Prime Minister Theresa May introduced the levy as part of the Childhood Obesity Strategy in a bid to change the consumption habits of children across the country as the latest statistics reveal Britain has a big problem with overweight and obese kids. Excessive sugar consumption, much of which comes from soft drinks, is being blamed for the crisis.
However, some observers claim that due to the aggressive reformulations that have already taken place within the soft drink sector, revenues collected as a result of the additional tax, may not be as high as first anticipated.
At Kerry, the sugar tax is one of the drivers behind the shift in consumer soft drink trends.
“The soft drinks market looks set for growth in 2018 and beyond, development and innovation will be driven by consumers’ changing flavor preferences, the trend to consume less alcohol and the introduction of a “sugar tax” in many European markets,” said John Kelly, Senior Marketing Manager at Kerry.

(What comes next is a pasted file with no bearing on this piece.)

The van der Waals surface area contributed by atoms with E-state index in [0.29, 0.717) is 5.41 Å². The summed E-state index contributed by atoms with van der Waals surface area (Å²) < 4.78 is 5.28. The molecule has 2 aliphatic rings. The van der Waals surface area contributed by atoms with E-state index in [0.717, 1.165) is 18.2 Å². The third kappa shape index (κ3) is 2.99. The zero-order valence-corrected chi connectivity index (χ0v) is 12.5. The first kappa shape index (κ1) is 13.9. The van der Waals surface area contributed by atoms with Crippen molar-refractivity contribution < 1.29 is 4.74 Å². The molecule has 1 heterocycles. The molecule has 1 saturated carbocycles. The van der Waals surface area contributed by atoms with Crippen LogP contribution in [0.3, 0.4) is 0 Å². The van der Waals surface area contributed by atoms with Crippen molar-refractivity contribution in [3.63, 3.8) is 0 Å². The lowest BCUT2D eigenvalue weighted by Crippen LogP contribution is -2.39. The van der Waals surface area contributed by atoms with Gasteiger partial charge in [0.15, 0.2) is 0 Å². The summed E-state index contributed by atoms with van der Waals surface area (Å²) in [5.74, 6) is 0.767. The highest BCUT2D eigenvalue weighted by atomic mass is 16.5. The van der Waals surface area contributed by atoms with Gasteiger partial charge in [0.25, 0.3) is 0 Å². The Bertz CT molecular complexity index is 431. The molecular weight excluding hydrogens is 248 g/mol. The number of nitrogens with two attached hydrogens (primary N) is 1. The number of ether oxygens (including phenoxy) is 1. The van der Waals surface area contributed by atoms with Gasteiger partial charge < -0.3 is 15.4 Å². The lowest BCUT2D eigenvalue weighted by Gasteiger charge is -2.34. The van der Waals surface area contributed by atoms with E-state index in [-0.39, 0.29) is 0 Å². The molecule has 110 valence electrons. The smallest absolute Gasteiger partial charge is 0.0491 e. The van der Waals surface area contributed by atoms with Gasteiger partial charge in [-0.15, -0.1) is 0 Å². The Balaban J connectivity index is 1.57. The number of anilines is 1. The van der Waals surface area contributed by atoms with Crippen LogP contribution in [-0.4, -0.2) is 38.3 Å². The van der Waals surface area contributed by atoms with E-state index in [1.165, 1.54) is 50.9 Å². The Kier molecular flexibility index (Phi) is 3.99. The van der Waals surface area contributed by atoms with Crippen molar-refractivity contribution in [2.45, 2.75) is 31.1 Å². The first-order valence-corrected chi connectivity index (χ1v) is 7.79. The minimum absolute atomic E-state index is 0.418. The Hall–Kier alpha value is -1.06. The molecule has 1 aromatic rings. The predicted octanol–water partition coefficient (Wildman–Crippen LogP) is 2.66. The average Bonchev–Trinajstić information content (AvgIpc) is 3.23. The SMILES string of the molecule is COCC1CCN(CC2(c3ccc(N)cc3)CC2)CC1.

“Traditionally, high-intensity sweeteners have been used to reduce sugar, but many of these are now on consumer “no-no” lists and have been red flagged by consumer advocates and bloggers.”
“In addition to consumer perception, while returning perceived sweetness, they cannot deliver the lost functionality, taste and mouthfeel of sugar. This provides an opportunity for innovative food and beverage companies.”